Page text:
Rebecca Jackson holds the Guinness World Record for visiting 14 countries on a single tank of fuel. An acclaimed racing driver, journalist, Le Mans competitor and car obsessive, we chat to her about her achievements, dream car and more…
1.Hi Rebecca, thanks for agreeing to chat with us. Firstly, could you tell us a little bit about how you became interested in motoring? And could you give our readers a brief overview of your career highlights so far?
“Thank you for asking me! It’s a pleasure to be involved.
I have always been interested in cars and motoring. I was at the race track when I was 6 weeks old and have grown up surrounded by car knowledge and passion. When I was at university, my bedroom wall was covered in car pictures and when I graduated I knew I wanted a career with cars. Career highlights to date: 2013 BRSCC Production Boxster Champion, successful completion of Project Le Mans; my four-year plan to compete at Le Mans 24 Hour Event.”
2.Congratulations on becoming a Guinness World Record holder, which you achieved for visiting 14 countries on one tank of fuel. Could you tell us how this incredible journey came about, and how you prepared for the trip?
“RAC and Audi had a mission and they wanted two competent drivers to carry out the task! They approached Andrew Frankel, a fellow motoring journalist and classic car racer, and myself to drive for virtually 28 hours of non-stop driving. We did 4-hour stints each and only stopped every 4 hours for a quick loo break and swap seats. Toward the end, I did not want to miss any of it so really tried so hard to stay awake when I was in the passenger seat. It was one of the most amazing experiences of my life. Seeing so many countries in such a short space of time and at times of the day that you normally are sleeping or doing something else, the scenery and sights were really impressive.”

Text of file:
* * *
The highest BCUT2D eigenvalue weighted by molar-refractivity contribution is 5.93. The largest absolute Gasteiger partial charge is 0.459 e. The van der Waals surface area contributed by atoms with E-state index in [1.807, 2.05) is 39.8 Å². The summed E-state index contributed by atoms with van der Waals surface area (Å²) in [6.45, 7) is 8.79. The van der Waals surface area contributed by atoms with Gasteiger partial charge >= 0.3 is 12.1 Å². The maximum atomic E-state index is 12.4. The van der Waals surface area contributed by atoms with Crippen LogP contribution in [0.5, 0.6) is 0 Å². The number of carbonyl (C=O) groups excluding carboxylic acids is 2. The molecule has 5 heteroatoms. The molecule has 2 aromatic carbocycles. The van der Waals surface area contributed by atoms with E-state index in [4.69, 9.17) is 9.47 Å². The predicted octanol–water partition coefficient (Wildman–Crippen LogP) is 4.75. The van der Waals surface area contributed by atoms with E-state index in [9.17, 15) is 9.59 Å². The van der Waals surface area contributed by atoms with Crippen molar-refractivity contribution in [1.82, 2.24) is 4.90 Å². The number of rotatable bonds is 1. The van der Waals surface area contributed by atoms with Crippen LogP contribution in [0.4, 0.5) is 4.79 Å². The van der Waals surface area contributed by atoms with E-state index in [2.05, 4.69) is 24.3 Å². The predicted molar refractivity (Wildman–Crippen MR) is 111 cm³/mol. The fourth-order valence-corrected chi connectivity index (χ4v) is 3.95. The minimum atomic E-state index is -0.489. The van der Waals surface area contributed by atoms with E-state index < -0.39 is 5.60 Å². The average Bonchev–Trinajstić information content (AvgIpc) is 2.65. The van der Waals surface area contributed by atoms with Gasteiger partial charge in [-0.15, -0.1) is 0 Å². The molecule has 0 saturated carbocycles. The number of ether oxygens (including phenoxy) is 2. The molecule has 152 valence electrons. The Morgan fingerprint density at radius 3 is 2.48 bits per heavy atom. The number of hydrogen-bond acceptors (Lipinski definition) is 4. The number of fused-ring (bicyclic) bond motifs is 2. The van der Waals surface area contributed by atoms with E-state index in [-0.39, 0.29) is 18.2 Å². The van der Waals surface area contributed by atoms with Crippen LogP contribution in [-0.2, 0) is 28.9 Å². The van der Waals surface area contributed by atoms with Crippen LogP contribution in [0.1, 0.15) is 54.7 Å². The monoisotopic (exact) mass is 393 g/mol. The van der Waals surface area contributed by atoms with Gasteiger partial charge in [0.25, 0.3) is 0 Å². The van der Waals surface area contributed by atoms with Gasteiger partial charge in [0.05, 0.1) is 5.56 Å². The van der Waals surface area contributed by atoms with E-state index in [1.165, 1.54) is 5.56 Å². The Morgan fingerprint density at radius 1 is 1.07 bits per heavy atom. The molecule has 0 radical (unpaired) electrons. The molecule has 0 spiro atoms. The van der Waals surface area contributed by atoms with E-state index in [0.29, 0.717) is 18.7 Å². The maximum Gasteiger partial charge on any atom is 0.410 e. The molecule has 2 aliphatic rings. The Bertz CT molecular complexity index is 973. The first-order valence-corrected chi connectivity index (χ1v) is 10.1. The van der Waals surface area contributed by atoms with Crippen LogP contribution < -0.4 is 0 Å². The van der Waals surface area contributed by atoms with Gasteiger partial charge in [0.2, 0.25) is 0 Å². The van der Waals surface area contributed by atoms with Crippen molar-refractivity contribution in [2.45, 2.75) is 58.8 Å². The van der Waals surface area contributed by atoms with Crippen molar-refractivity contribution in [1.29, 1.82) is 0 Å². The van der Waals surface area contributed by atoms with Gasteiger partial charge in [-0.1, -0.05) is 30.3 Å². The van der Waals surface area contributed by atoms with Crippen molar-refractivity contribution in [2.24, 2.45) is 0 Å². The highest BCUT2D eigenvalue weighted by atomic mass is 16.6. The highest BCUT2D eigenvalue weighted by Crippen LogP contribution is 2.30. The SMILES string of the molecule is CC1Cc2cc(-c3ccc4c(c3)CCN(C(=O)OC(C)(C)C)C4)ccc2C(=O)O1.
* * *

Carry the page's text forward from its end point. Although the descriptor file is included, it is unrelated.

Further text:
3.What advice would you give to drivers who are looking to save fuel and drive more economically? Does it all depend on the car, or is driving style the most important factor?
“There is so much you can do as the driver; looking at the road ahead to pre-empt and minimise any excessive braking, ensure tyres are correctly inflated, the car is regularly serviced, keeping only essential items with you so that you are not carrying excess weight, keep the windows up and unused roof racks packed away in the garage and think about your revs. High revs will always burn more fuel.”
5.In 2016, you competed at the prestigious 24 Hours of Le Mans endurance race event after a challenging three-year campaign. How did it feel to drive on the legendary circuit, and do you have any plans to drive this race, or others like it, in the future?
“I launched the four-year project in 2013 and hit my target in just over 3 years. It was a full-on campaign and took every living breathing-waking-moment! I am still extremely dedicated now but have found a rhythm on how to make a project like this work while still enjoying a bit of life balance.